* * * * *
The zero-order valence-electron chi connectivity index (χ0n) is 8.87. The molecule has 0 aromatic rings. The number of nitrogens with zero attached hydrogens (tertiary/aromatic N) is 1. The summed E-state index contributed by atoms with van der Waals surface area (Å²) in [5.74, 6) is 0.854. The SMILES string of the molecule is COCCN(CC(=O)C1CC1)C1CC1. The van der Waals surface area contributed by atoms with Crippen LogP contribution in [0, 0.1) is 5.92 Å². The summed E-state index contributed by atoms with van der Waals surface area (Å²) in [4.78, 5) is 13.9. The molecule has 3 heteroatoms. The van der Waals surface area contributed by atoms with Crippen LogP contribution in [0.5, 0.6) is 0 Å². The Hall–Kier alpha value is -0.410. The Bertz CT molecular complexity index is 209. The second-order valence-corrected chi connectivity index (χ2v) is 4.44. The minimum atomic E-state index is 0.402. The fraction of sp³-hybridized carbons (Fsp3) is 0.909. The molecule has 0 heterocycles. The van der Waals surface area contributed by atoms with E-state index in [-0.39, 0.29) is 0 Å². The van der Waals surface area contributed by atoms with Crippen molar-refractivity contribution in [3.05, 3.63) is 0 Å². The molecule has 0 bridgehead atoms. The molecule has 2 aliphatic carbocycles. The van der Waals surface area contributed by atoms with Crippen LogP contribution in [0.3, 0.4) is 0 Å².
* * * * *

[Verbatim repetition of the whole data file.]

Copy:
The zero-order valence-electron chi connectivity index (χ0n) is 8.87. The molecule has 0 aromatic rings. The number of nitrogens with zero attached hydrogens (tertiary/aromatic N) is 1. The summed E-state index contributed by atoms with van der Waals surface area (Å²) in [5.74, 6) is 0.854. The SMILES string of the molecule is COCCN(CC(=O)C1CC1)C1CC1. The van der Waals surface area contributed by atoms with Crippen LogP contribution in [0, 0.1) is 5.92 Å². The summed E-state index contributed by atoms with van der Waals surface area (Å²) in [4.78, 5) is 13.9. The molecule has 3 heteroatoms. The van der Waals surface area contributed by atoms with Crippen LogP contribution in [0.5, 0.6) is 0 Å². The Hall–Kier alpha value is -0.410. The Bertz CT molecular complexity index is 209. The second-order valence-corrected chi connectivity index (χ2v) is 4.44. The minimum atomic E-state index is 0.402. The fraction of sp³-hybridized carbons (Fsp3) is 0.909. The molecule has 0 heterocycles. The van der Waals surface area contributed by atoms with E-state index in [-0.39, 0.29) is 0 Å². The van der Waals surface area contributed by atoms with Crippen molar-refractivity contribution in [3.05, 3.63) is 0 Å². The molecule has 0 bridgehead atoms. The molecule has 2 aliphatic carbocycles. The van der Waals surface area contributed by atoms with Crippen LogP contribution in [0.3, 0.4) is 0 Å².